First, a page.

The divorce of one's parents can be emotionally challenging for a Washington child. When one or both of their parents later decide to remarry, however, the child may be confronted with the difficult situation of understanding how to relate to their new step-mom or step-dad. Step-parents may also have concerns about what rights, if any, they have with regard to raising their step-children.
Generally, step-parents do not have any legal rights with regard to their step-children. This is because the children presumably still have two parents who are responsible for providing them with the financial, emotional and physical care that the children require. Birth parents do not give up their rights to be parents when they divorce; a parent who does not have physical custody of their child does not cease to be a parent to their child.
Biological parents' rights can be lost, however, through termination or the voluntary revocation of their parental responsibilities. When a biological parent loses their rights to their kids, the children's step-parent may be able to take a more active role in their lives if that step-parent chooses to adopt the children and make them their own. Step-parent adoption is not uncommon and in many cases may be an easier process for parents to complete than adoption through an agency or international organization.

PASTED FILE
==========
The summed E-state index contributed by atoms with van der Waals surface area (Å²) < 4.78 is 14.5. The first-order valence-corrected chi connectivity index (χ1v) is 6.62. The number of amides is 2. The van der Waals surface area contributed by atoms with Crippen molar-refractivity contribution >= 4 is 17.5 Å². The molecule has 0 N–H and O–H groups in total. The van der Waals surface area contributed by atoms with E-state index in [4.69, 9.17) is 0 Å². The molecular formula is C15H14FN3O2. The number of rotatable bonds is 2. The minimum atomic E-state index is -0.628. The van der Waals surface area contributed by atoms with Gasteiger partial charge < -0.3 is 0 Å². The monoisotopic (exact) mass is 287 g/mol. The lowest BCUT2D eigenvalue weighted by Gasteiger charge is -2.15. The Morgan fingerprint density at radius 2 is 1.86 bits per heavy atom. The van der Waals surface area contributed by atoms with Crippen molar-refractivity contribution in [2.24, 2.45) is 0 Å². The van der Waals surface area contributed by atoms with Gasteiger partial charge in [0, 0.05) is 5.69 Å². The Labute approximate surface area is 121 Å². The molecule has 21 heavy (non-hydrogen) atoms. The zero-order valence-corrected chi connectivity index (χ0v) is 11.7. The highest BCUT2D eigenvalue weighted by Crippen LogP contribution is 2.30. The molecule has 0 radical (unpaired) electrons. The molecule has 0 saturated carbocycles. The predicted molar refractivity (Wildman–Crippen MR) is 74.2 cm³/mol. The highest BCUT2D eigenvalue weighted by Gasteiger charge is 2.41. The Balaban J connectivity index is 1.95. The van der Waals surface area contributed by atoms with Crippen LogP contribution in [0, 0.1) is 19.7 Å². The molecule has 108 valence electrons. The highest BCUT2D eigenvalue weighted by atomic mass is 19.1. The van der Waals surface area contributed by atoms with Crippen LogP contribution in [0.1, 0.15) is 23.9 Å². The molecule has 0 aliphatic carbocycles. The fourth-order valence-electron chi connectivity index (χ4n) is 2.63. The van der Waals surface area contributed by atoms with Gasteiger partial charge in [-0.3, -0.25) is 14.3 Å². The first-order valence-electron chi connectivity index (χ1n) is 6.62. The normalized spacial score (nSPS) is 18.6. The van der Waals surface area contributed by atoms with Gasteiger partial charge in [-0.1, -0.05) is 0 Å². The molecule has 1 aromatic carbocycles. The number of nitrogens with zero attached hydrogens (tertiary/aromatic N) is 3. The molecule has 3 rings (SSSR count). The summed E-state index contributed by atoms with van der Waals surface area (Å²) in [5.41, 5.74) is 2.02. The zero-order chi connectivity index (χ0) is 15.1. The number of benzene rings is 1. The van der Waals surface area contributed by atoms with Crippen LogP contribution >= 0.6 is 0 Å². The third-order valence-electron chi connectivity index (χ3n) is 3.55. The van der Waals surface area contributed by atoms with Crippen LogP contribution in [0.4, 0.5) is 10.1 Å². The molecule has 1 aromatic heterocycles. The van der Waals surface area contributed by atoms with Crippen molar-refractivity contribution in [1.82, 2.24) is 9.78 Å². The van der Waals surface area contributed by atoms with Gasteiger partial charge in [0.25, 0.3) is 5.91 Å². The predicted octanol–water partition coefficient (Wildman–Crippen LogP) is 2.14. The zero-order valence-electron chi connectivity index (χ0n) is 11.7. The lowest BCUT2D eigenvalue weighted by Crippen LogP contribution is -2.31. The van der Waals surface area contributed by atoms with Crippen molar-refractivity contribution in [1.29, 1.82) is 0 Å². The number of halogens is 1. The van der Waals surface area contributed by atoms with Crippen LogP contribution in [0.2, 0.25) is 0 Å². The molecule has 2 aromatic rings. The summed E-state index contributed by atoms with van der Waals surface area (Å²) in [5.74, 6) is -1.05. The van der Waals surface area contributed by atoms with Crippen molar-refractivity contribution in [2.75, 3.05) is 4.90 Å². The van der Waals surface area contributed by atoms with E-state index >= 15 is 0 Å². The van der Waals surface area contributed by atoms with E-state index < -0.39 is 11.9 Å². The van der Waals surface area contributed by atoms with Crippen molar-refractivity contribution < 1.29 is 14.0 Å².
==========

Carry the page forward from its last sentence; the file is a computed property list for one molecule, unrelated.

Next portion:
Step-parents can be supportive role models for their step-kids but when it comes to actual rights and responsibilities, they do not have many. Integrating a family after a remarriage can be complicated, but by working together parents and step-parents can make hospitable, caring homes for the children they love and support.